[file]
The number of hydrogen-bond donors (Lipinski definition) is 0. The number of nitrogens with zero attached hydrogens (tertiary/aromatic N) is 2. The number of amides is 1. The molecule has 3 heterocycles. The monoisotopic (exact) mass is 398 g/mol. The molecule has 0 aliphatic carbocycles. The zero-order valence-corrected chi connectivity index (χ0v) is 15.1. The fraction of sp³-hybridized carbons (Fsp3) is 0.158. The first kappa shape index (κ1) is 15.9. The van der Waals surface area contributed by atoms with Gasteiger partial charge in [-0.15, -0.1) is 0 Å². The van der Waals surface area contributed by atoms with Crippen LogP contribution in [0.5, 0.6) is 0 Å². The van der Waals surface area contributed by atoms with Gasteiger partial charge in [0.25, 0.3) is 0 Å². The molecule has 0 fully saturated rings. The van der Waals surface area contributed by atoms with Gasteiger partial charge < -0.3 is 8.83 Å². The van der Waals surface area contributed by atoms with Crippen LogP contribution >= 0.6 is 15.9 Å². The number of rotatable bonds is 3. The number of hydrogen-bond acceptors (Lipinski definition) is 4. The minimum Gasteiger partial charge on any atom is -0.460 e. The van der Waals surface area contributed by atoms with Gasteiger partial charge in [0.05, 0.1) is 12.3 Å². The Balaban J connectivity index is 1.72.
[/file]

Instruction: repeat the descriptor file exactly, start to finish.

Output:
The number of hydrogen-bond donors (Lipinski definition) is 0. The number of nitrogens with zero attached hydrogens (tertiary/aromatic N) is 2. The number of amides is 1. The molecule has 3 heterocycles. The monoisotopic (exact) mass is 398 g/mol. The molecule has 0 aliphatic carbocycles. The zero-order valence-corrected chi connectivity index (χ0v) is 15.1. The fraction of sp³-hybridized carbons (Fsp3) is 0.158. The first kappa shape index (κ1) is 15.9. The van der Waals surface area contributed by atoms with Gasteiger partial charge in [-0.15, -0.1) is 0 Å². The van der Waals surface area contributed by atoms with Crippen LogP contribution in [0.5, 0.6) is 0 Å². The van der Waals surface area contributed by atoms with Gasteiger partial charge in [0.25, 0.3) is 0 Å². The molecule has 0 fully saturated rings. The van der Waals surface area contributed by atoms with Gasteiger partial charge < -0.3 is 8.83 Å². The van der Waals surface area contributed by atoms with Crippen LogP contribution >= 0.6 is 15.9 Å². The number of rotatable bonds is 3. The number of hydrogen-bond acceptors (Lipinski definition) is 4. The minimum Gasteiger partial charge on any atom is -0.460 e. The van der Waals surface area contributed by atoms with Gasteiger partial charge in [0.05, 0.1) is 12.3 Å². The Balaban J connectivity index is 1.72.